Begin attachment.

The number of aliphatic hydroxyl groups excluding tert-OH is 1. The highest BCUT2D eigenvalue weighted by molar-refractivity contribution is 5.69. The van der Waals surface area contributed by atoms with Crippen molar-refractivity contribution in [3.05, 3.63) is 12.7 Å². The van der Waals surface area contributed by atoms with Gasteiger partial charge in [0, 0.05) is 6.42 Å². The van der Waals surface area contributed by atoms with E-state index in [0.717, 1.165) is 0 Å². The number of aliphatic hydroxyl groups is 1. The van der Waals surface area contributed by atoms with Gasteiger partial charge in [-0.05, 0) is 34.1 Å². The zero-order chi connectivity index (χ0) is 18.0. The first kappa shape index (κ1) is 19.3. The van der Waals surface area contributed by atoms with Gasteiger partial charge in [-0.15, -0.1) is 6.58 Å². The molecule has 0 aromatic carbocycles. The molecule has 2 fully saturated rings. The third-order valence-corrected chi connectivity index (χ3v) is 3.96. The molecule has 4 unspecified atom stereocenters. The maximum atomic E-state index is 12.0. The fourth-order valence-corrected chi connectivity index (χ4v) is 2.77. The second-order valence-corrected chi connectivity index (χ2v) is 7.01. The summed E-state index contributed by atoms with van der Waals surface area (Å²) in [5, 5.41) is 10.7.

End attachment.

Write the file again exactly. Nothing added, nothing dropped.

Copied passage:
The number of aliphatic hydroxyl groups excluding tert-OH is 1. The highest BCUT2D eigenvalue weighted by molar-refractivity contribution is 5.69. The van der Waals surface area contributed by atoms with Crippen molar-refractivity contribution in [3.05, 3.63) is 12.7 Å². The van der Waals surface area contributed by atoms with Gasteiger partial charge in [0, 0.05) is 6.42 Å². The van der Waals surface area contributed by atoms with E-state index in [0.717, 1.165) is 0 Å². The number of aliphatic hydroxyl groups is 1. The van der Waals surface area contributed by atoms with Gasteiger partial charge in [-0.05, 0) is 34.1 Å². The zero-order chi connectivity index (χ0) is 18.0. The first kappa shape index (κ1) is 19.3. The van der Waals surface area contributed by atoms with Gasteiger partial charge in [-0.15, -0.1) is 6.58 Å². The molecule has 0 aromatic carbocycles. The molecule has 2 fully saturated rings. The third-order valence-corrected chi connectivity index (χ3v) is 3.96. The molecule has 4 unspecified atom stereocenters. The maximum atomic E-state index is 12.0. The fourth-order valence-corrected chi connectivity index (χ4v) is 2.77. The second-order valence-corrected chi connectivity index (χ2v) is 7.01. The summed E-state index contributed by atoms with van der Waals surface area (Å²) in [5, 5.41) is 10.7.